Unrealistically strict efforts to hold down Medicare provider reimbursement rates could backfire, by reducing the number of providers who take Medicare, according to an official at the Centers for Medicare and Medicaid Services (CMS).
Richard Foster, the CMS chief actuary, talked about the possible unintended consequences of efforts to hold down health expenditures today during a hearing on the “true cost” of the Patient Protection and Affordable Care Act (PPACA) that was organized by the House Energy and Commerce Committee health subcommittee.
Rep. Joseph Pitts, R-Pa., the subcommittee chairman, recalled in his opening remarks that Gov. Tom Corbett, R-Pa., the governor of Pennsylvania, had predicted during an earlier hearing that full implementation of PPACA could lead to roughly 1 in 4 Pennsylvania residents being enrolled in Medicaid, and that another official had predicted that the share of the Pennsylvania budget devoted to Medicaid would increase to 60% in fiscal year 2019 and 2020, from about 30% today.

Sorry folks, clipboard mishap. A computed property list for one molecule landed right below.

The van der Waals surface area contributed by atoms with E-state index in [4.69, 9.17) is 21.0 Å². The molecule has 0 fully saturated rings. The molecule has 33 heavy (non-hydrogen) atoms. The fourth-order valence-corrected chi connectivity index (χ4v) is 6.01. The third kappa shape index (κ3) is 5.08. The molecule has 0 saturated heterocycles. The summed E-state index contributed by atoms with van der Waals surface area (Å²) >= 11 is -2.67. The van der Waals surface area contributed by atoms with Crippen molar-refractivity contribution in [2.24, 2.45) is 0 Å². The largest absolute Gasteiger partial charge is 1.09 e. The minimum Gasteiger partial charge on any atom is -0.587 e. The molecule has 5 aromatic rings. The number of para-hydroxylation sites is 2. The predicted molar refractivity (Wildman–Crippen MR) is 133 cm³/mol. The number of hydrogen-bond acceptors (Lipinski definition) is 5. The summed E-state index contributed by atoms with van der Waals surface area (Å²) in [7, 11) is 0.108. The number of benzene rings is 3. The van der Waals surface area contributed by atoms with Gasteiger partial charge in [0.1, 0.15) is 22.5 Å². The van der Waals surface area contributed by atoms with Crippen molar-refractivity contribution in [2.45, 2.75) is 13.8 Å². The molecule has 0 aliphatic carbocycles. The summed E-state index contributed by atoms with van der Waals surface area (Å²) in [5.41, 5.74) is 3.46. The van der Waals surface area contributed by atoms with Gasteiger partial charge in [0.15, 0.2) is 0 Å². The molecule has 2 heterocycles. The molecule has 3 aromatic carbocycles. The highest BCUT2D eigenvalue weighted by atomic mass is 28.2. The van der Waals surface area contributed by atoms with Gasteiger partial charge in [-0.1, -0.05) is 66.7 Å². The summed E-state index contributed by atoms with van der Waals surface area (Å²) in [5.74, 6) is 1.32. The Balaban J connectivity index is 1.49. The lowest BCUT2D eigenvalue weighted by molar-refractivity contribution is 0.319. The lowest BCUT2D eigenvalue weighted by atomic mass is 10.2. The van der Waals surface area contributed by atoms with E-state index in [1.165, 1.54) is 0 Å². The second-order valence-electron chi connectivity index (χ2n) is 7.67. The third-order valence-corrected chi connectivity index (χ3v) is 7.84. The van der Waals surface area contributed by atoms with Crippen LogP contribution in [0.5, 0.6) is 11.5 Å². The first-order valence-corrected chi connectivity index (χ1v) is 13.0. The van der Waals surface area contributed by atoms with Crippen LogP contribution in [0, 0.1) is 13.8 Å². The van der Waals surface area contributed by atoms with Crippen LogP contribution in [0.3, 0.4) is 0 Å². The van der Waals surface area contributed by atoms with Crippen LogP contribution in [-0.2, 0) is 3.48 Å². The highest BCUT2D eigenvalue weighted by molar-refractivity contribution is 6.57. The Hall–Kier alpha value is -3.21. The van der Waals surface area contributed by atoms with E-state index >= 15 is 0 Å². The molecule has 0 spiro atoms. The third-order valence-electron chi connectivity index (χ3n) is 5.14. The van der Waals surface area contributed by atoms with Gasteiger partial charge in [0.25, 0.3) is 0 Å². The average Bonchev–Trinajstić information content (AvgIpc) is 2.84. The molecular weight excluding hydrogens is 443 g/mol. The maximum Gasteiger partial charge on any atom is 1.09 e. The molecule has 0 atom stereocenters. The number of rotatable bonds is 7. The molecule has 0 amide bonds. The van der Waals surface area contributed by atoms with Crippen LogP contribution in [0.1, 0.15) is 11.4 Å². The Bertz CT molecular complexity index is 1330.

“This is simply not sustainable for my home state, or any other,” Pitts said, according to a written version of his remarks provided by the committee.
The Congressional Budget Office says PPACA coverage expansion spending will amount to about $1.4 trillion for fiscal years 2012 to 2021, up from $938 billion for fiscal years from 2010 to 2019, Pitts said.
PPACA supporters have been counting on freeing up $575 billion in Medicare funding, and they have been hoping to achieve some of that savings by eventually reducing the reimbursement rates paid to the physicians who care for Medicare enrollees.
PPACA provisions will require Medicare providers to match the productivity gains of the economy as a whole.
“While such payment update reductions will create a strong incentive for providers to maximize efficiency, it is doubtful that many will be able to improve their own productivity to the degree achieved by the economy at large,” Foster told the committee.
Many types of businesses may be able to benefit from the amount of labor needed and reductions in technology prices, but health care providers are labor-intensive and depend heavily on other inputs with relatively stable prices, Foster said.
CMS projections show providers’ difficulty with matching overall productivity gains could make 15% of providers unprofitable in 10 years, Foster said.
In theory, more productive providers could crowd out the unproductive providers and reduce costs for all payers. But any efforts to keep the providers in business could reduce productivity-related savings, Foster said.